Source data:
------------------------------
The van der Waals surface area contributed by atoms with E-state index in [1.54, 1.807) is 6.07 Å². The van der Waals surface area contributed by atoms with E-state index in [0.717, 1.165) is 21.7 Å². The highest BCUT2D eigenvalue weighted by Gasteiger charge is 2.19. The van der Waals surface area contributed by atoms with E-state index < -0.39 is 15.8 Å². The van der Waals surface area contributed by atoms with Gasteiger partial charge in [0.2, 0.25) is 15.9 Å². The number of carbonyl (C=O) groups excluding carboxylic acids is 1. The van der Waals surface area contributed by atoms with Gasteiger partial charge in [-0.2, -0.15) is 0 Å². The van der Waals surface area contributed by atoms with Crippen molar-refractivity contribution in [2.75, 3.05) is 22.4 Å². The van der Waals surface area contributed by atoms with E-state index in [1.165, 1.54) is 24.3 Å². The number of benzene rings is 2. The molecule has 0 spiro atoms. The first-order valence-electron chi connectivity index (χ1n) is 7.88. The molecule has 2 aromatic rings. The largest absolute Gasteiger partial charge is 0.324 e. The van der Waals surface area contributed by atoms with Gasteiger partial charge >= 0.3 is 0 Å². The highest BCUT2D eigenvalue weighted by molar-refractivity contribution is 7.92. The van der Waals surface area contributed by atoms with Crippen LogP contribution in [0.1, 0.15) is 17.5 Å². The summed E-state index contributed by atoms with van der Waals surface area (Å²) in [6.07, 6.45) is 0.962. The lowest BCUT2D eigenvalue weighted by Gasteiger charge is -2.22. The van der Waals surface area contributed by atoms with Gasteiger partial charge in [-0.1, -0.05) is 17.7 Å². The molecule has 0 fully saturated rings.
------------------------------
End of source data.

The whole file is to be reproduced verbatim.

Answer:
The van der Waals surface area contributed by atoms with E-state index in [1.54, 1.807) is 6.07 Å². The van der Waals surface area contributed by atoms with E-state index in [0.717, 1.165) is 21.7 Å². The highest BCUT2D eigenvalue weighted by Gasteiger charge is 2.19. The van der Waals surface area contributed by atoms with E-state index < -0.39 is 15.8 Å². The van der Waals surface area contributed by atoms with Gasteiger partial charge in [0.2, 0.25) is 15.9 Å². The number of carbonyl (C=O) groups excluding carboxylic acids is 1. The van der Waals surface area contributed by atoms with Gasteiger partial charge in [-0.2, -0.15) is 0 Å². The van der Waals surface area contributed by atoms with Crippen molar-refractivity contribution in [2.75, 3.05) is 22.4 Å². The van der Waals surface area contributed by atoms with E-state index in [1.165, 1.54) is 24.3 Å². The number of benzene rings is 2. The molecule has 0 spiro atoms. The first-order valence-electron chi connectivity index (χ1n) is 7.88. The molecule has 2 aromatic rings. The largest absolute Gasteiger partial charge is 0.324 e. The van der Waals surface area contributed by atoms with Gasteiger partial charge >= 0.3 is 0 Å². The highest BCUT2D eigenvalue weighted by molar-refractivity contribution is 7.92. The van der Waals surface area contributed by atoms with Crippen LogP contribution in [0.1, 0.15) is 17.5 Å². The summed E-state index contributed by atoms with van der Waals surface area (Å²) in [6.07, 6.45) is 0.962. The lowest BCUT2D eigenvalue weighted by Gasteiger charge is -2.22. The van der Waals surface area contributed by atoms with Gasteiger partial charge in [-0.1, -0.05) is 17.7 Å². The molecule has 0 fully saturated rings.